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Instacart: Crowdsourcing Your Grocery Shopping

Startup Instacart fills orders with products from a mix of stores
Instacart: Crowdsourcing Your Grocery Shopping
Illustration by 731

Sequoia Capital partner Michael Moritz has a favorite disaster. Its name was Webvan, and it operated for less than two years during the dot-com bust and burned through $375 million from its initial public offering before going out of business in 2001. So Sequoia’s July 10 announcement that it’s investing $8 million in a San Francisco-based online grocery upstart, Instacart, rekindled some dormant traumas. “We had still been receiving outpatient therapy for our Webvan fiasco,” says Moritz, who’s joining the year-old company’s board. Still, with Instacart, he says, “There’s little danger of a relapse.”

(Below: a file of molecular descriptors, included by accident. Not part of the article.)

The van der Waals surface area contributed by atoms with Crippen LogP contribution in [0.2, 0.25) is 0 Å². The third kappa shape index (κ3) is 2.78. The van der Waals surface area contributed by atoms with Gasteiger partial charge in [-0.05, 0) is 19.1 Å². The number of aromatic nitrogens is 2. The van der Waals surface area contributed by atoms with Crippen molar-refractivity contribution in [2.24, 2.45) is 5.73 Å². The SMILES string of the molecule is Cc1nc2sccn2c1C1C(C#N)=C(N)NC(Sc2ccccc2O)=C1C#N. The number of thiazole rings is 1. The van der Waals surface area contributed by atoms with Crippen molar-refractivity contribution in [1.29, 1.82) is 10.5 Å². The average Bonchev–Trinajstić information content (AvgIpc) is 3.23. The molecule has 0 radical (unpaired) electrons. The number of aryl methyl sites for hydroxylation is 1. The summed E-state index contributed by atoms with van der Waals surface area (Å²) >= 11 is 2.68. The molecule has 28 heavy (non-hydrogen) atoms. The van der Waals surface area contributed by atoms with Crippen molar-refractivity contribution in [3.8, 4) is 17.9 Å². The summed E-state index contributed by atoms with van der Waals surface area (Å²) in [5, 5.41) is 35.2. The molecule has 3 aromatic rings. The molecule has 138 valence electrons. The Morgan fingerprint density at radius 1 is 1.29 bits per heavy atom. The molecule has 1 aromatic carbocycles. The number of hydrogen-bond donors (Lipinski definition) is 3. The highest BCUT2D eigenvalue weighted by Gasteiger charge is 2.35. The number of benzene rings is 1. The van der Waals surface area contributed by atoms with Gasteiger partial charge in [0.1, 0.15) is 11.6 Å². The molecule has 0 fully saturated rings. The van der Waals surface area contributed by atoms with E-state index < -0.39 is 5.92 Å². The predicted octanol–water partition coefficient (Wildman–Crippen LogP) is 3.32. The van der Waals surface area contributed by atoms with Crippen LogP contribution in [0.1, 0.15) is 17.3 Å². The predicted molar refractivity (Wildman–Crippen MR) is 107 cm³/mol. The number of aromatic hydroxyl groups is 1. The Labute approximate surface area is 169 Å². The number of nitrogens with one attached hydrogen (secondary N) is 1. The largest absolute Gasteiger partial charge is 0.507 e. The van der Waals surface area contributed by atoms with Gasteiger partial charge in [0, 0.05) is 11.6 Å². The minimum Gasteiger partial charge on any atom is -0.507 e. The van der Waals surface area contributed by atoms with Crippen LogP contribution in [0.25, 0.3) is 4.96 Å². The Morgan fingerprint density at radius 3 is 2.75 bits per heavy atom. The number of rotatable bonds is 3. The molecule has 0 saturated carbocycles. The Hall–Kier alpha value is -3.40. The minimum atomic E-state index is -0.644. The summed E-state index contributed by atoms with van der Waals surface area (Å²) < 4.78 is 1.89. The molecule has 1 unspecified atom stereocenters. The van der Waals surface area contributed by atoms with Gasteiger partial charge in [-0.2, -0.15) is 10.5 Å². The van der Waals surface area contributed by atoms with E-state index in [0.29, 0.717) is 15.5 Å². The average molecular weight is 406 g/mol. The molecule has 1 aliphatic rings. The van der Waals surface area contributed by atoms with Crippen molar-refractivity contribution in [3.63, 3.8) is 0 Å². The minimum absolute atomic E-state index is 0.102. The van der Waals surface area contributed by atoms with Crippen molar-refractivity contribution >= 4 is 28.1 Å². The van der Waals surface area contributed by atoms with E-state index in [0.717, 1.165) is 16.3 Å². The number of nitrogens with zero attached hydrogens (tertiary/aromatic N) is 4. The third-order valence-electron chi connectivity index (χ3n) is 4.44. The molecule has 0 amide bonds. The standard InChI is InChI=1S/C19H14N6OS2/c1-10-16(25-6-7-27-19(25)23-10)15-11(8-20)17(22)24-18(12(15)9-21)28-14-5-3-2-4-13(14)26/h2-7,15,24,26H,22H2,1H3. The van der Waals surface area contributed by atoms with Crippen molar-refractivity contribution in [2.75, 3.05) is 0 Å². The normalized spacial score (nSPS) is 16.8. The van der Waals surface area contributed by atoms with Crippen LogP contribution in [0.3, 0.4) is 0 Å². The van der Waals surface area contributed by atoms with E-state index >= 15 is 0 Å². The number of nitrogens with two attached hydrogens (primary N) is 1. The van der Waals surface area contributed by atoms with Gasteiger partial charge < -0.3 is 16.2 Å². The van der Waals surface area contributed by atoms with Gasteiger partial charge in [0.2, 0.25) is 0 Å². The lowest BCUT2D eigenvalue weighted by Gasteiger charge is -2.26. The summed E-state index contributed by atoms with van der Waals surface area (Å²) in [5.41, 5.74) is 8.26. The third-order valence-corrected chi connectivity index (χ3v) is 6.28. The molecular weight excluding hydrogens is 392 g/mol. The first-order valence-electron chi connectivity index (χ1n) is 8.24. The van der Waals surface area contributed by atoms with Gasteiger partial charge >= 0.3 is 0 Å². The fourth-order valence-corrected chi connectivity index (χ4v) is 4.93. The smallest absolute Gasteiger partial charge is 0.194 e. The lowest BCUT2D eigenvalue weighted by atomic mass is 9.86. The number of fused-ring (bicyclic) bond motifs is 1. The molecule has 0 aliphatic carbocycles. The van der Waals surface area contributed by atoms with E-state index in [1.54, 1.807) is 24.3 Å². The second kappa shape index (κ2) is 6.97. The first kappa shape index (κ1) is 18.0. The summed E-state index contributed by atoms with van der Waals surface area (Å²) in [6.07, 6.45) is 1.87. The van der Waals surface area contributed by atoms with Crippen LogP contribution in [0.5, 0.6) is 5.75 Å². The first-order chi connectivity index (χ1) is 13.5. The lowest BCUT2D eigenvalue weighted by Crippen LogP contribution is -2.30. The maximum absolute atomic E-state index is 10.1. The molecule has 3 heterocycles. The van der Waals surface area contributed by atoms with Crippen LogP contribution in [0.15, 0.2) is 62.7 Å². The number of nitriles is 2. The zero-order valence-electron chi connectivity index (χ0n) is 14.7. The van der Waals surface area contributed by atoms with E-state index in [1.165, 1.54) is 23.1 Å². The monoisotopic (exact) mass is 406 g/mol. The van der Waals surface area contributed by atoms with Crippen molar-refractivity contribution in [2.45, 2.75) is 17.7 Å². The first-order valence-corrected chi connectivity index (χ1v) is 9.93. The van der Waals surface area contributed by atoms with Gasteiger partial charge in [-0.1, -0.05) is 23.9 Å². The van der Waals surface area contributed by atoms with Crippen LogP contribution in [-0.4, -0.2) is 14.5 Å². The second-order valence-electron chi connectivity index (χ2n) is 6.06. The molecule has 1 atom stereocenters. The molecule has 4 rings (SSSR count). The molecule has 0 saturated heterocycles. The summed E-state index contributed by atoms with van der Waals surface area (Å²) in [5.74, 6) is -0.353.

In contrast to the high overhead of Webvan, which had its own refrigerated warehouses and a fleet of trucks, Instacart is built on a crowdsourcing model. Its 10 full-time employees, mostly engineers, work from a small office in San Francisco’s South Park neighborhood. Its app sends customer orders to about 200 independent Bay Area personal shoppers, who receive commissions based on the number of items and orders they deliver in their own vehicles. The app features detailed maps of local supermarkets and can direct the personal shoppers to specific aisles. Founder Apoorva Mehta says Instacart’s “secret sauce” is its fulfillment software, which allows the online retailer to combine orders placed at different times and fill them from different stores—supplementing frozen food from Trader Joe’s with fresh fruit from Whole Foods and cereal from Costco. Customers assemble their orders with lengthy drop-down menus on Instacart’s website or app.